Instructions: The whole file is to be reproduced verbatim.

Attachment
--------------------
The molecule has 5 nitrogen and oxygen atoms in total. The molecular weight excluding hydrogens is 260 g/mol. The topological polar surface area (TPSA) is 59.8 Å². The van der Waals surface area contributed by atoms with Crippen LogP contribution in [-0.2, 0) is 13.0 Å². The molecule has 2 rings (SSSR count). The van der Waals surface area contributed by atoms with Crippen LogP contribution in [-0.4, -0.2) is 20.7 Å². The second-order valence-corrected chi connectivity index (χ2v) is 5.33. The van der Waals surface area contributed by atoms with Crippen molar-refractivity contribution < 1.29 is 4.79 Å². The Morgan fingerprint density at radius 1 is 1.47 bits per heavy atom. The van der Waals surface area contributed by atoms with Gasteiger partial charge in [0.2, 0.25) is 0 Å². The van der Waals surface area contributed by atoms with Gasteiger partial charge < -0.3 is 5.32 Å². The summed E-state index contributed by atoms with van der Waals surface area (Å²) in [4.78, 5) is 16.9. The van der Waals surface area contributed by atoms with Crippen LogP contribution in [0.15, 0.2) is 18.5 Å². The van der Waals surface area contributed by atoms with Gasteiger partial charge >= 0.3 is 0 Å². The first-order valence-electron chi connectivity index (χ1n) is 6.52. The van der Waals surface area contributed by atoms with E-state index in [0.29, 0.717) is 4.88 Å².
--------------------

The molecule has 5 nitrogen and oxygen atoms in total. The molecular weight excluding hydrogens is 260 g/mol. The topological polar surface area (TPSA) is 59.8 Å². The van der Waals surface area contributed by atoms with Crippen LogP contribution in [-0.2, 0) is 13.0 Å². The molecule has 2 rings (SSSR count). The van der Waals surface area contributed by atoms with Crippen LogP contribution in [-0.4, -0.2) is 20.7 Å². The second-order valence-corrected chi connectivity index (χ2v) is 5.33. The van der Waals surface area contributed by atoms with Crippen molar-refractivity contribution < 1.29 is 4.79 Å². The Morgan fingerprint density at radius 1 is 1.47 bits per heavy atom. The van der Waals surface area contributed by atoms with Gasteiger partial charge in [0.2, 0.25) is 0 Å². The van der Waals surface area contributed by atoms with Gasteiger partial charge < -0.3 is 5.32 Å². The summed E-state index contributed by atoms with van der Waals surface area (Å²) in [4.78, 5) is 16.9. The van der Waals surface area contributed by atoms with Crippen LogP contribution in [0.15, 0.2) is 18.5 Å². The van der Waals surface area contributed by atoms with Gasteiger partial charge >= 0.3 is 0 Å². The first-order valence-electron chi connectivity index (χ1n) is 6.52. The van der Waals surface area contributed by atoms with E-state index in [0.29, 0.717) is 4.88 Å².